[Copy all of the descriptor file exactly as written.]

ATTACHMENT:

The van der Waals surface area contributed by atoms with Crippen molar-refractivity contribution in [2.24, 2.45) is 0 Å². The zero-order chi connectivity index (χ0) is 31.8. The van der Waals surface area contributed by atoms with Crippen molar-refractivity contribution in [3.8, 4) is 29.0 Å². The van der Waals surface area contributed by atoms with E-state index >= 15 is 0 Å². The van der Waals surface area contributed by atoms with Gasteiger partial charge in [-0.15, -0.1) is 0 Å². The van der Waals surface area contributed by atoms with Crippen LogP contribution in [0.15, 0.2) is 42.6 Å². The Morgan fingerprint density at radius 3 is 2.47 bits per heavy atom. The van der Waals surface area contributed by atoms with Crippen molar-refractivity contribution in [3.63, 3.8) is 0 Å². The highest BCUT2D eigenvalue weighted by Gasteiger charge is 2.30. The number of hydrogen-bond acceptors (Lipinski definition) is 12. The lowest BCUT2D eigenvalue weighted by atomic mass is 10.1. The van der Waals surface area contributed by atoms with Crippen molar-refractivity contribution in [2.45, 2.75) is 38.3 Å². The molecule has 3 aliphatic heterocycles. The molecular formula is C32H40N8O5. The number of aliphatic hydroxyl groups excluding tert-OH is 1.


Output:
The van der Waals surface area contributed by atoms with Crippen molar-refractivity contribution in [2.24, 2.45) is 0 Å². The zero-order chi connectivity index (χ0) is 31.8. The van der Waals surface area contributed by atoms with Crippen molar-refractivity contribution in [3.8, 4) is 29.0 Å². The van der Waals surface area contributed by atoms with E-state index >= 15 is 0 Å². The van der Waals surface area contributed by atoms with Gasteiger partial charge in [-0.15, -0.1) is 0 Å². The van der Waals surface area contributed by atoms with Crippen LogP contribution in [0.15, 0.2) is 42.6 Å². The Morgan fingerprint density at radius 3 is 2.47 bits per heavy atom. The van der Waals surface area contributed by atoms with Crippen molar-refractivity contribution in [3.63, 3.8) is 0 Å². The highest BCUT2D eigenvalue weighted by Gasteiger charge is 2.30. The number of hydrogen-bond acceptors (Lipinski definition) is 12. The lowest BCUT2D eigenvalue weighted by atomic mass is 10.1. The van der Waals surface area contributed by atoms with Crippen molar-refractivity contribution in [2.45, 2.75) is 38.3 Å². The molecule has 3 aliphatic heterocycles. The molecular formula is C32H40N8O5. The number of aliphatic hydroxyl groups excluding tert-OH is 1.